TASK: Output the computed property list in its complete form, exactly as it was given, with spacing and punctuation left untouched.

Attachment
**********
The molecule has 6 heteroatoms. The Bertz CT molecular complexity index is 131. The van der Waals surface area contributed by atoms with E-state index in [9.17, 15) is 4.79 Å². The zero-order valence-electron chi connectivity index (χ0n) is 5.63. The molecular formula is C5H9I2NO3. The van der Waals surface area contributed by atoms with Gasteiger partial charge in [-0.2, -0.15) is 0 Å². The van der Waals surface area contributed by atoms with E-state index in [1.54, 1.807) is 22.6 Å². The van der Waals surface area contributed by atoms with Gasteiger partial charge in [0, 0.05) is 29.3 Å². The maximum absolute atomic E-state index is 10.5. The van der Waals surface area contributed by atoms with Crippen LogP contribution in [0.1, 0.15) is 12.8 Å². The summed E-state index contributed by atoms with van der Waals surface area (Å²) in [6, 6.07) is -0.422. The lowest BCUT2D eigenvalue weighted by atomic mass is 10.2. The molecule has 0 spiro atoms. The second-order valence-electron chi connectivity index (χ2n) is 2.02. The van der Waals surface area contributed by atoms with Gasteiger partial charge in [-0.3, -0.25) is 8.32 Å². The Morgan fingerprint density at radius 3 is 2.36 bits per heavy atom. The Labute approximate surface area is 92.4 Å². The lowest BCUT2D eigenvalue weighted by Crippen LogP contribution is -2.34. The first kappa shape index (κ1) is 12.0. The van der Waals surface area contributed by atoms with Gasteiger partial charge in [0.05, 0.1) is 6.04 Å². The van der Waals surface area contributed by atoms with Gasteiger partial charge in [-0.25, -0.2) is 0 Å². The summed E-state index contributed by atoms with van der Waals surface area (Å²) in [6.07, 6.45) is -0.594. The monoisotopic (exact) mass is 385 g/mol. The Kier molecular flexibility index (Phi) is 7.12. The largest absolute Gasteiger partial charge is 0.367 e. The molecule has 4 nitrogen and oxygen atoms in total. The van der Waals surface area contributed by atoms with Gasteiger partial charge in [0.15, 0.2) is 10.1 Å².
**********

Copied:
The molecule has 6 heteroatoms. The Bertz CT molecular complexity index is 131. The van der Waals surface area contributed by atoms with E-state index in [9.17, 15) is 4.79 Å². The zero-order valence-electron chi connectivity index (χ0n) is 5.63. The molecular formula is C5H9I2NO3. The van der Waals surface area contributed by atoms with Gasteiger partial charge in [-0.2, -0.15) is 0 Å². The van der Waals surface area contributed by atoms with E-state index in [1.54, 1.807) is 22.6 Å². The van der Waals surface area contributed by atoms with Gasteiger partial charge in [0, 0.05) is 29.3 Å². The maximum absolute atomic E-state index is 10.5. The van der Waals surface area contributed by atoms with Crippen LogP contribution in [0.1, 0.15) is 12.8 Å². The summed E-state index contributed by atoms with van der Waals surface area (Å²) in [6, 6.07) is -0.422. The lowest BCUT2D eigenvalue weighted by atomic mass is 10.2. The molecule has 0 spiro atoms. The second-order valence-electron chi connectivity index (χ2n) is 2.02. The van der Waals surface area contributed by atoms with Gasteiger partial charge in [-0.3, -0.25) is 8.32 Å². The Morgan fingerprint density at radius 3 is 2.36 bits per heavy atom. The Labute approximate surface area is 92.4 Å². The lowest BCUT2D eigenvalue weighted by Crippen LogP contribution is -2.34. The first kappa shape index (κ1) is 12.0. The van der Waals surface area contributed by atoms with Gasteiger partial charge in [0.05, 0.1) is 6.04 Å². The van der Waals surface area contributed by atoms with Gasteiger partial charge in [-0.25, -0.2) is 0 Å². The summed E-state index contributed by atoms with van der Waals surface area (Å²) in [6.07, 6.45) is -0.594. The monoisotopic (exact) mass is 385 g/mol. The Kier molecular flexibility index (Phi) is 7.12. The largest absolute Gasteiger partial charge is 0.367 e. The molecule has 4 nitrogen and oxygen atoms in total. The van der Waals surface area contributed by atoms with Gasteiger partial charge in [0.15, 0.2) is 10.1 Å².